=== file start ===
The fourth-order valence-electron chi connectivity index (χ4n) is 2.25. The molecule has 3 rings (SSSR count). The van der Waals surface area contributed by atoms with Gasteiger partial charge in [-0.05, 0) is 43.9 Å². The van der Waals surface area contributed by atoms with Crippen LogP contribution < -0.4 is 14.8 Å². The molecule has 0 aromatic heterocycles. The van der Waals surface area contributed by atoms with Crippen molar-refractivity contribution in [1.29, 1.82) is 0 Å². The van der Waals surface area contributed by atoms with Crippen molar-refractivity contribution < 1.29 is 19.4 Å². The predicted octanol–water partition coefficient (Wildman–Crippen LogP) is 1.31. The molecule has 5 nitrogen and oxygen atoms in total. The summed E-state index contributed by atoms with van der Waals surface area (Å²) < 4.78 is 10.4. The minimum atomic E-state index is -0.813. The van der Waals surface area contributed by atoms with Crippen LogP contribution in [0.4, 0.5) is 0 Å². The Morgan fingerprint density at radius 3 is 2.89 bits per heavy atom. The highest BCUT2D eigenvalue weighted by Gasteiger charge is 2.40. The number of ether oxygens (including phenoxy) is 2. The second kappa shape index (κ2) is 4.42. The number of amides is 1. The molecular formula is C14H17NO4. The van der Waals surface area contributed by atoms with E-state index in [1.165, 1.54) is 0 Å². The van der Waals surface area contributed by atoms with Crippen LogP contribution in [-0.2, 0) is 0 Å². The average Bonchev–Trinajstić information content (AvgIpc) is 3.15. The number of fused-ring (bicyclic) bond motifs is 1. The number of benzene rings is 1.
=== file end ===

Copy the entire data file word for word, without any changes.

The fourth-order valence-electron chi connectivity index (χ4n) is 2.25. The molecule has 3 rings (SSSR count). The van der Waals surface area contributed by atoms with Gasteiger partial charge in [-0.05, 0) is 43.9 Å². The van der Waals surface area contributed by atoms with Crippen LogP contribution < -0.4 is 14.8 Å². The molecule has 0 aromatic heterocycles. The van der Waals surface area contributed by atoms with Crippen molar-refractivity contribution in [1.29, 1.82) is 0 Å². The van der Waals surface area contributed by atoms with Crippen molar-refractivity contribution < 1.29 is 19.4 Å². The predicted octanol–water partition coefficient (Wildman–Crippen LogP) is 1.31. The molecule has 5 nitrogen and oxygen atoms in total. The summed E-state index contributed by atoms with van der Waals surface area (Å²) < 4.78 is 10.4. The minimum atomic E-state index is -0.813. The van der Waals surface area contributed by atoms with Crippen LogP contribution in [0.4, 0.5) is 0 Å². The Morgan fingerprint density at radius 3 is 2.89 bits per heavy atom. The highest BCUT2D eigenvalue weighted by Gasteiger charge is 2.40. The number of ether oxygens (including phenoxy) is 2. The second kappa shape index (κ2) is 4.42. The number of amides is 1. The molecular formula is C14H17NO4. The van der Waals surface area contributed by atoms with E-state index in [1.165, 1.54) is 0 Å². The van der Waals surface area contributed by atoms with Crippen LogP contribution in [-0.2, 0) is 0 Å². The average Bonchev–Trinajstić information content (AvgIpc) is 3.15. The number of fused-ring (bicyclic) bond motifs is 1. The number of benzene rings is 1.